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UK and US sign landmark data access agreement

The agreement will allow law enforcement agencies to demand electronic data relating to serious criminals, such as terrorists and child sexual abusers, from US tech firms.

Home Secretary Priti Patel signing the UK-US Data Access Agreement

The world-first UK-US Bilateral Data Access Agreement will dramatically speed up investigations and prosecutions by enabling law enforcement, with appropriate authorisation, to go directly to the tech companies to access data, rather than through governments, which can take years.

The agreement was signed with US Attorney General William P Barr in Washington DC, where the Home Secretary also met security partners to discuss the 2 countries’ ever deeper co-operation and global leadership on security.

Home Secretary Priti Patel said:

Terrorists and paedophiles continue to exploit the internet to spread their messages of hate, plan attacks on our citizens and target the most vulnerable.

As Home Secretary I am determined to do everything in my power to stop them. This historic agreement will dramatically speed up investigations, allowing our law enforcement agencies to protect the public.

This is just one example of the enduring security partnership we have with the US and I look forward to continuing to work with them and global partners to tackle these heinous crimes.

US Attorney General William P Barr said:

This agreement will enhance the ability of the United States and the United Kingdom to fight serious crime – including terrorism, transnational organised crime, and child exploitation – by allowing more efficient and effective access to data needed for quick-moving investigations.

Only by addressing the problem of timely access to electronic evidence of crime committed in one country that is stored in another, can we hope to keep pace with twenty-first century threats.

This agreement will make the citizens of both countries safer, while at the same time assuring robust protections for privacy and civil liberties.

The current process, which see requests for communications data from law enforcement agencies submitted and approved by central governments via mutual legal assistance (MLA), can often take anywhere from 6 months to 2 years. Once in place, the agreement will see the process reduced to a matter of weeks or even days.

The agreement will each year accelerate dozens of complex investigations into suspected terrorists and paedophiles, such as Matthew Falder who was sentenced in 2018 of 137 offences after an 8-year campaign of online child sexual abuse, blackmail, forced labour and sharing of indecent images. His case highlights the need to speed up these investigations.

The US will have reciprocal access, under a US court order, to data from UK communication service providers. The UK has obtained assurances which are in line with the government’s continued opposition to the death penalty in all circumstances.

Any request for data must be made under an authorisation in accordance with the legislation of the country making the request and will be subject to independent oversight or review by a court, judge, magistrate or other independent authority.

The agreement does not change anything about the way companies can use encryption and does not stop companies from encrypting data.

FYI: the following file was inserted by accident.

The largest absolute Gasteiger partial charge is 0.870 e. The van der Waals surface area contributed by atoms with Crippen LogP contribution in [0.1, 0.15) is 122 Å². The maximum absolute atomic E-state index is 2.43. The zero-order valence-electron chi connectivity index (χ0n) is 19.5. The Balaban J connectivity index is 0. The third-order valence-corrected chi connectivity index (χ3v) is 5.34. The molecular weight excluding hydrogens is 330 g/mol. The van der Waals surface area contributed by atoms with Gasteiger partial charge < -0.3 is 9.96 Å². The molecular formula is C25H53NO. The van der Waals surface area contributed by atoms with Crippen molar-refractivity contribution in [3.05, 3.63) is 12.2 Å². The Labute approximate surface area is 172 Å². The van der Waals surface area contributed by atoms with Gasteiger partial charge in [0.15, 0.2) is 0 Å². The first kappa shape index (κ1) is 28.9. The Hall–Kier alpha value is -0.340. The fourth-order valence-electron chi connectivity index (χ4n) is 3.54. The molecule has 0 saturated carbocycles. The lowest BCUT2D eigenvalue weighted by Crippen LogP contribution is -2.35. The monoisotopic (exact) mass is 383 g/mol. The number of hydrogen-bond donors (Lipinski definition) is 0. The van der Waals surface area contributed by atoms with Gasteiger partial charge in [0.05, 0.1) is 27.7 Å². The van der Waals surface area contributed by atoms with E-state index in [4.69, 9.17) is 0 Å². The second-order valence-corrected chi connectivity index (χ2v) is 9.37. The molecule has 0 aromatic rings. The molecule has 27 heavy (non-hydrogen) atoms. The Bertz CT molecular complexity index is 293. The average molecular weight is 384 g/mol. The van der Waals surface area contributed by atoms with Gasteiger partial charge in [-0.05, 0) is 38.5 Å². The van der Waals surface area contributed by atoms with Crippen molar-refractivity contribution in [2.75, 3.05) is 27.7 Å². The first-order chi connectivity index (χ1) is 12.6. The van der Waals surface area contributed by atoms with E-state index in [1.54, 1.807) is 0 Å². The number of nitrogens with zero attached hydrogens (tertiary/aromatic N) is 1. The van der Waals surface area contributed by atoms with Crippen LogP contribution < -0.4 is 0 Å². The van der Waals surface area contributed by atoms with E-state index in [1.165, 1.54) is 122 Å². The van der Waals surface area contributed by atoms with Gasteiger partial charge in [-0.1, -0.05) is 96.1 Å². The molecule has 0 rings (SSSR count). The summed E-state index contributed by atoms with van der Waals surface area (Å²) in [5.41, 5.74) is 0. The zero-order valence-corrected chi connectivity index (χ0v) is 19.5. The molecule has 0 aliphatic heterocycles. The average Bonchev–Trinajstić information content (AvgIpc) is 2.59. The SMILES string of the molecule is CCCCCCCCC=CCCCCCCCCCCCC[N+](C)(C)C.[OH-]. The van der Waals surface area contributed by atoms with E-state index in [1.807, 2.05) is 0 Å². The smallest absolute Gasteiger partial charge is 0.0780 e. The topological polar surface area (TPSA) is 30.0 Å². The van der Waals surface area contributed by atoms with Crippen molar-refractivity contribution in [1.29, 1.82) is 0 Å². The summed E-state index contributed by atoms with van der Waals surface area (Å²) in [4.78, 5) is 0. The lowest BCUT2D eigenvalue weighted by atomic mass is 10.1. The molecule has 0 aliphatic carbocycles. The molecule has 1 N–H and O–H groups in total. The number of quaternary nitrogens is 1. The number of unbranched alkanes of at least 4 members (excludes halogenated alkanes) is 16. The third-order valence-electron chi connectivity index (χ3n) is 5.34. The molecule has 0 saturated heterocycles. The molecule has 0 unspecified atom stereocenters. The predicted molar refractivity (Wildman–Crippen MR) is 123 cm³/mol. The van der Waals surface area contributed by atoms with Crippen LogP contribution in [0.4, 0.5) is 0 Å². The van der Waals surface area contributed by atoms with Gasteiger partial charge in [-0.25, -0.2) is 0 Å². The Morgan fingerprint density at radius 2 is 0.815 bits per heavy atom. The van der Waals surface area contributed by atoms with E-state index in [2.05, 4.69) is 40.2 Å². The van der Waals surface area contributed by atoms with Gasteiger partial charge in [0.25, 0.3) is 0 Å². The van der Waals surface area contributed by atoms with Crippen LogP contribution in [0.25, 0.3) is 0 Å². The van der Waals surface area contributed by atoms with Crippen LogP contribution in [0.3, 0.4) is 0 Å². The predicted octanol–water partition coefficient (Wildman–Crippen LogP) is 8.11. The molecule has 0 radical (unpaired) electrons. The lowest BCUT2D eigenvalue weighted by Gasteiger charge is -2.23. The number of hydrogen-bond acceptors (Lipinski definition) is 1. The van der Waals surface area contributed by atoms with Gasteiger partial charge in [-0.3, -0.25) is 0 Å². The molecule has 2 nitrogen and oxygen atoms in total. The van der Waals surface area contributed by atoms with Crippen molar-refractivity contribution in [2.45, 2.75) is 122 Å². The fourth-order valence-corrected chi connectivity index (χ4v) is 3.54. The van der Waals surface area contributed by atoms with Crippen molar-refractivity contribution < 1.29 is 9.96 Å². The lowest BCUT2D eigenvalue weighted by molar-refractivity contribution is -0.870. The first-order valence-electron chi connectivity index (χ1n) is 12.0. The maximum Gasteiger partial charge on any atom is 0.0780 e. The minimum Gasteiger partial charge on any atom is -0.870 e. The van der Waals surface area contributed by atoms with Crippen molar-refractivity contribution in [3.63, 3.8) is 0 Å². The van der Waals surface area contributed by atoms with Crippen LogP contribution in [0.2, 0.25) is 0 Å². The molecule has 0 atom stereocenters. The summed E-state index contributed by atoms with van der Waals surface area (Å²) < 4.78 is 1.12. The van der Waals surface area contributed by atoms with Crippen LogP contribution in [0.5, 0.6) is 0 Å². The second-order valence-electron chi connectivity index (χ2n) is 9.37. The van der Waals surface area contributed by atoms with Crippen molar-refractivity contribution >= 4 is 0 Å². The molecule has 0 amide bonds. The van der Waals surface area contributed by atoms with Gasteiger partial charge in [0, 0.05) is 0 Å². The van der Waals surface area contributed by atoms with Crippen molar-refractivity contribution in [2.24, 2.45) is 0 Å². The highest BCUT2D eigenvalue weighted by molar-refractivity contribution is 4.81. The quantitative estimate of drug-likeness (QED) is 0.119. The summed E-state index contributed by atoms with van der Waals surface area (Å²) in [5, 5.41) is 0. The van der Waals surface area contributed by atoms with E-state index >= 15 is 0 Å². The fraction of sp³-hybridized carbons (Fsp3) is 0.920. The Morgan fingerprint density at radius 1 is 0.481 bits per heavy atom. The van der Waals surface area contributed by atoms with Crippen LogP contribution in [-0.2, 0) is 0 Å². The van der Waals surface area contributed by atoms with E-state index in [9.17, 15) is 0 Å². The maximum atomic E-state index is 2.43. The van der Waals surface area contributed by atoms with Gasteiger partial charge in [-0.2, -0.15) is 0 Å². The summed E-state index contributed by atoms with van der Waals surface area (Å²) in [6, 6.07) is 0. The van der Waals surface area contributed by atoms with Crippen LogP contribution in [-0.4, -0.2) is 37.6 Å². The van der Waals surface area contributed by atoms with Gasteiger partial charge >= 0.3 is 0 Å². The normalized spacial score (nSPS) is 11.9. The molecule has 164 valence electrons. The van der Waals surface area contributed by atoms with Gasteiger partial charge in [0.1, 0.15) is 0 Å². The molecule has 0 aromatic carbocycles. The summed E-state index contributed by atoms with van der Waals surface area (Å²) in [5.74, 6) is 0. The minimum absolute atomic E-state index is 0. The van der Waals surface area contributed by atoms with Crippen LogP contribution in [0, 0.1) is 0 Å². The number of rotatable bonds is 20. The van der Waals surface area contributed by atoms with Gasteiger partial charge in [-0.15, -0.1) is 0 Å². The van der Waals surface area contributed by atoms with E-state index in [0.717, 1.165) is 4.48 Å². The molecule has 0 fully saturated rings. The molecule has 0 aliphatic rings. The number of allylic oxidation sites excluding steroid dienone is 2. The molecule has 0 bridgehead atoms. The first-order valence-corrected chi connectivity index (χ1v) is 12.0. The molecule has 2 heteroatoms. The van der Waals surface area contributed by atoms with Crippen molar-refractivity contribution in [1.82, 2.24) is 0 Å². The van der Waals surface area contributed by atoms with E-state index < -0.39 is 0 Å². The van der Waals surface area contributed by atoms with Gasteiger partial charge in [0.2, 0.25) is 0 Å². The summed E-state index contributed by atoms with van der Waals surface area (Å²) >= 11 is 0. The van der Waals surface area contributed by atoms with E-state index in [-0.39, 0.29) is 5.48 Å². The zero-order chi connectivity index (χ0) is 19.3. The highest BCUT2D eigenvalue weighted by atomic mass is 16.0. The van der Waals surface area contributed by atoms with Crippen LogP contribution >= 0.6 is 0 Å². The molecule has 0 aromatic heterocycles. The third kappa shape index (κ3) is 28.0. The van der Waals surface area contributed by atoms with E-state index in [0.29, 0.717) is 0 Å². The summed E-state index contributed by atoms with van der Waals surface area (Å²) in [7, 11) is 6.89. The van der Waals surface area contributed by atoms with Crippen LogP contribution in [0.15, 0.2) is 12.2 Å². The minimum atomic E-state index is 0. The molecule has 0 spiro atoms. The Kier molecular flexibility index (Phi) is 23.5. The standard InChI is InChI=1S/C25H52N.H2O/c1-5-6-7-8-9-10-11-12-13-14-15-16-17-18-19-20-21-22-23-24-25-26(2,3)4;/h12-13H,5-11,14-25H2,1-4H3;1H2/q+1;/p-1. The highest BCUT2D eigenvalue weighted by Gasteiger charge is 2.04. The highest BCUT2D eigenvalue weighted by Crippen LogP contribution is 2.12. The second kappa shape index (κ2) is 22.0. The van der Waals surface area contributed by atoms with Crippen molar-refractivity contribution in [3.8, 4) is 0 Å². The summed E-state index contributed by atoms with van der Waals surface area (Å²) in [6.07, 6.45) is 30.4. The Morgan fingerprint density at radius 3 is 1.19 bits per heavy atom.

It gives effect to the Crime (Overseas Production Orders) Act 2019, which received Royal Assent in February this year and was facilitated by the CLOUD Act in America, passed last year.

Open letter to Facebook Chief Executive Mark Zuckerberg

The Home Secretary has also published an open letter to Facebook, co-signed with US Attorney General William P Barr, Acting US Homeland Security Secretary Kevin McAleenan and Australia’s Minister for Home Affairs Peter Dutton, outlining serious concerns with the company’s plans to implement end-to-end encryption across its messaging services.

Addressed to Facebook’s CEO, Mark Zuckerberg, the letter calls for a halt to the proposals unless the company can provide assurances that there will be no reduction in Facebook’s ability to keep its users safe and enable law enforcement access to content in exceptional circumstances in order to protect the public.

This issue is not just about one company. However, the letter makes clear particular concerns with Facebook’s plans and the impact they would have on efforts to tackle online child sexual abuse and terrorism.

Facebook’s proposals would put its own vital work keeping people safe at risk. In 2018, Facebook made 16.8 million reports of child sexual exploitation and abuse content to the US National Center for Missing & Exploited Children (NCMEC), 12 million of which it is estimated would be lost if the company pursues its plan to implement end-to-end encryption. The National Crime Agency estimates that these referrals from Facebook have led to more than 2,500 arrests in 2018 and almost 3,000 children safeguarded.

The government is clear in its commitment to the right to privacy and does not, however, believe the requirement to provide exceptional access to data where a warrant is in place, undermines this in any way. Law enforcement and other agencies must, in certain circumstances, be able to access data, with strong and independent authorisation and oversight.

The Home Secretary added:

Tech companies like Facebook have a responsibility to balance privacy with the safety of the public.

So far nothing we have seen from Facebook reassures me that their plans for end-to-end encryption will not act as barrier to the identification and pursuit of criminals operating on their platforms.

Companies cannot operate with impunity where lives and the safety of our children is at stake, and if Mr Zuckerberg really has a credible plan to protect Facebook’s more than 2 billion users it’s time he let us know what it is.

Published 4 October 2019